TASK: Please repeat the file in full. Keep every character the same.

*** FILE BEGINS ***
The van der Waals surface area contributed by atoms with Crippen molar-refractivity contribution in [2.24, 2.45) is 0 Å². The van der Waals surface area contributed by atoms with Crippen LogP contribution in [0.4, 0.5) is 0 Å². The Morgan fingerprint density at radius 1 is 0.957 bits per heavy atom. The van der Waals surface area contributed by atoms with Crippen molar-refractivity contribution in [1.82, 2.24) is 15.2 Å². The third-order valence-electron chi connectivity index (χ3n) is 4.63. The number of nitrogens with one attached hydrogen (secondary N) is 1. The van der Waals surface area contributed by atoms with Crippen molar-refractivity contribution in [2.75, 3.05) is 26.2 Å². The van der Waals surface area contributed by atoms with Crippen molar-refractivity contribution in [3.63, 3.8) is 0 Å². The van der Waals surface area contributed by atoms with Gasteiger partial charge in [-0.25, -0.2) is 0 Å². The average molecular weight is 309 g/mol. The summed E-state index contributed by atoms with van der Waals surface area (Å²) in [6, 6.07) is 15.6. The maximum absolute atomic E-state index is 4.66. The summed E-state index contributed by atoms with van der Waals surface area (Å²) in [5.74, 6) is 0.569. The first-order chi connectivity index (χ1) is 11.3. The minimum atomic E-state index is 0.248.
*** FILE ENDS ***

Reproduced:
The van der Waals surface area contributed by atoms with Crippen molar-refractivity contribution in [2.24, 2.45) is 0 Å². The van der Waals surface area contributed by atoms with Crippen LogP contribution in [0.4, 0.5) is 0 Å². The Morgan fingerprint density at radius 1 is 0.957 bits per heavy atom. The van der Waals surface area contributed by atoms with Crippen molar-refractivity contribution in [1.82, 2.24) is 15.2 Å². The third-order valence-electron chi connectivity index (χ3n) is 4.63. The number of nitrogens with one attached hydrogen (secondary N) is 1. The van der Waals surface area contributed by atoms with Crippen molar-refractivity contribution in [2.75, 3.05) is 26.2 Å². The van der Waals surface area contributed by atoms with Crippen molar-refractivity contribution in [3.63, 3.8) is 0 Å². The van der Waals surface area contributed by atoms with Gasteiger partial charge in [-0.25, -0.2) is 0 Å². The average molecular weight is 309 g/mol. The summed E-state index contributed by atoms with van der Waals surface area (Å²) in [6, 6.07) is 15.6. The maximum absolute atomic E-state index is 4.66. The summed E-state index contributed by atoms with van der Waals surface area (Å²) in [5.74, 6) is 0.569. The first-order chi connectivity index (χ1) is 11.3. The minimum atomic E-state index is 0.248.